There are still enough elderly machines out there. Mini-ITX boxes, thin clients, some laptops, among them an OLPC generation. Well, I do welcome the efforts of Kevin Brace. I still have some VIA stuff (and Transmeta, too, by the way) floating around. Of course, these days both intel and AMD offer low power solutions in the x86 market - unlike the days when VIA came up with the C3. And with an AMD APU you can have it in all "sizes" and with a well-working GPU driver and far better procession power at comparable energy consumption.
        Sure. But as long as the old HW still is around why not bring that stuff finally to shine?


        (Maybe I'll get those things to fly finally, been with it since xf86-video-via times for the CLE266.)
        Stop TCPA, stupid software patents and corrupt politicians!

        Comment


        • #5
          Originally posted by Adarion View Post
          But as long as the old HW still is around why not bring that stuff finally to shine?
          No matter how much you polish it, a turd will remain a turd.

          Comment


          • #6
            Originally posted by NotMine999 View Post
            I still have an old VIA C7 board, now in a static bag, that has VIA Chrome graphics and "unstable" Realtek onboard NICs; the NICs or their drivers would randomly "crash", requiring a "hard reset" to recover. I suspect VIA C7 would be woefully underpowered compared to something as simple, useful, and effective as a RaspberryPi or similar. Times have changed.

            I don't understand why a developer would spend time creating support for OpenChrome graphics. Maybe it's the challenge of "just doing it" that keeps this developer working on this ancient technology.

            I don't think VIA had or even retains any noticeable market penetration and even less remaining "installed base" in today's world. A VIA C7 CPU can be replaced by most Intel "in-order processing" ATOM boards in many applications and with a net gain in CPU core count; I did such a changeout years ago, but it wasn't a "graphics intensive" application.

            Seriously, VIA technologies are at least 10 year old technology by now, maybe older, and basically "tombstoned" when it comes to product development by VIA. At least I haven't heard of any meaningful developments from VIA in years. There are other solutions available today that would be more powerful, more energy efficient, cooler (temperature) in operation, etc. than a ancient VIA motherboard & CPU combination.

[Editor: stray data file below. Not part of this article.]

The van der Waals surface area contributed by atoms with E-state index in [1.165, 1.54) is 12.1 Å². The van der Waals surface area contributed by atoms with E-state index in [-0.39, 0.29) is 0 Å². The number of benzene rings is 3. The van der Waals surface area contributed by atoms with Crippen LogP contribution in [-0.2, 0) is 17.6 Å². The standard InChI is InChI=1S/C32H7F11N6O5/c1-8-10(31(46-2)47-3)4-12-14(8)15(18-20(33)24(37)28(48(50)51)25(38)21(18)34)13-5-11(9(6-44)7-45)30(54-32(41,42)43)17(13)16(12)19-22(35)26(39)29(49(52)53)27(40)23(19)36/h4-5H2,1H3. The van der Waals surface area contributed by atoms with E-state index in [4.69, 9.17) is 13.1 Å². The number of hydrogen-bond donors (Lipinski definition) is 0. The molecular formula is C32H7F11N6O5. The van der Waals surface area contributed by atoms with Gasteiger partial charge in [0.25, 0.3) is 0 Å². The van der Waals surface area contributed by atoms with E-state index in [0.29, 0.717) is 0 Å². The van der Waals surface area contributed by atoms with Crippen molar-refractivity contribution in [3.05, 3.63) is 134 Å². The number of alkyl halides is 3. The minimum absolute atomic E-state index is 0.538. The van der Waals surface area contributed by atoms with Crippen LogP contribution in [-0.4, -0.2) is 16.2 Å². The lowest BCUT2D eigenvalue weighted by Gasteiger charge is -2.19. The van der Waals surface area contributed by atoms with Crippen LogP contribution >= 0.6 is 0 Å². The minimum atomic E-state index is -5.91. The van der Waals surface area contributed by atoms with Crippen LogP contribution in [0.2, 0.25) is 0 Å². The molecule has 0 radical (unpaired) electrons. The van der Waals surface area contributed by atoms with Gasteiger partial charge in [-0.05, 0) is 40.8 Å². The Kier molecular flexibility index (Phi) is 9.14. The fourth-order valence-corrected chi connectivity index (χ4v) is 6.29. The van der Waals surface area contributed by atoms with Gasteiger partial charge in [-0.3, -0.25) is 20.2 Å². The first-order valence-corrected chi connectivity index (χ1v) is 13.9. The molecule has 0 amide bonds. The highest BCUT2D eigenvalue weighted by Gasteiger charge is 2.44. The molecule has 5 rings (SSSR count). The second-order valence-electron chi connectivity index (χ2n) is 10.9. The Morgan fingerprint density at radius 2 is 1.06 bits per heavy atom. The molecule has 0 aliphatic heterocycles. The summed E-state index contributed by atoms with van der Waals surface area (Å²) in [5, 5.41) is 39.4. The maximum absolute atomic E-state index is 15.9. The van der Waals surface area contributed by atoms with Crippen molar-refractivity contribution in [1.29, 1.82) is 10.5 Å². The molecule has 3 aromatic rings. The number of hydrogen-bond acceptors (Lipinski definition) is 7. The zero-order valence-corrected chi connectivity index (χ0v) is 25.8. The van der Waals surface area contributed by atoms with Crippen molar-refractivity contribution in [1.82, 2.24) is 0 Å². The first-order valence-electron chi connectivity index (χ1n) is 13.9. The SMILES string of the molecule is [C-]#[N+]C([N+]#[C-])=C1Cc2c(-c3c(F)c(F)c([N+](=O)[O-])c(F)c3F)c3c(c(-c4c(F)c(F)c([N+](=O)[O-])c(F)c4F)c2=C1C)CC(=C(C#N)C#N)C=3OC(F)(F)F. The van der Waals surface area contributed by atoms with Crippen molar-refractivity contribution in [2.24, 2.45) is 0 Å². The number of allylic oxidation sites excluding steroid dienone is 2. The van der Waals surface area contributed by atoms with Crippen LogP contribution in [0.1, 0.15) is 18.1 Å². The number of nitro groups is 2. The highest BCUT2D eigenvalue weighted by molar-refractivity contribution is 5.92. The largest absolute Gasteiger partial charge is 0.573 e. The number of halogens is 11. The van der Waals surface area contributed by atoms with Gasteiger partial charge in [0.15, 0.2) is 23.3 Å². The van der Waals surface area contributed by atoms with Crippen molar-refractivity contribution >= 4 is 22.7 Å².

My old cheap laptop (2006) with VIA Chrome, comes with an Intel processor. It's not a processor that is a bottleneck, and a graphics card.

            Architecture: x86_64
            CPU op-mode(s): 32-bit, 64-bit
            Byte Order: Little Endian
            CPU(s): 2
            On-line CPU(s) list: 0,1
            Thread(s) per core: 1
            Core(s) per socket: 2
            Socket(s): 1
            Vendor ID: GenuineIntel
            CPU family: 6
            Model: 15
            Model name: Intel(R) Core(TM)2 CPU T5300 @ 1.73GHz
            Stepping: 2
            CPU MHz: 1728.971
            CPU max MHz: 1733.0000
            CPU min MHz: 800.0000
            BogoMIPS: 3459.02
            L1d cache: 32K
            L1i cache: 32K
            L2 cache: 2048K
            Flags: fpu vme de pse tsc msr pae mce cx8 apic sep mtrr pge mca cmov pat pse36 clflush dts acpi mmx fxsr sse sse2 ss ht tm pbe syscall nx lm constant_tsc arch_perfmon pebs bts rep_good nopl cpuid aperfmperf pni dtes64 monitor ds_cpl est tm2 ssse3 cx16 xtpr pdcm lahf_lmdtherm

            Chrome - Ocatane 2.0 - 7800-8300, Speedometer - 34.5-35, Youtube (HD on fullscreen) 21-22 fps.
            Mplayer VP9, x264 1080 50/60 fps - 60% Cpu usage.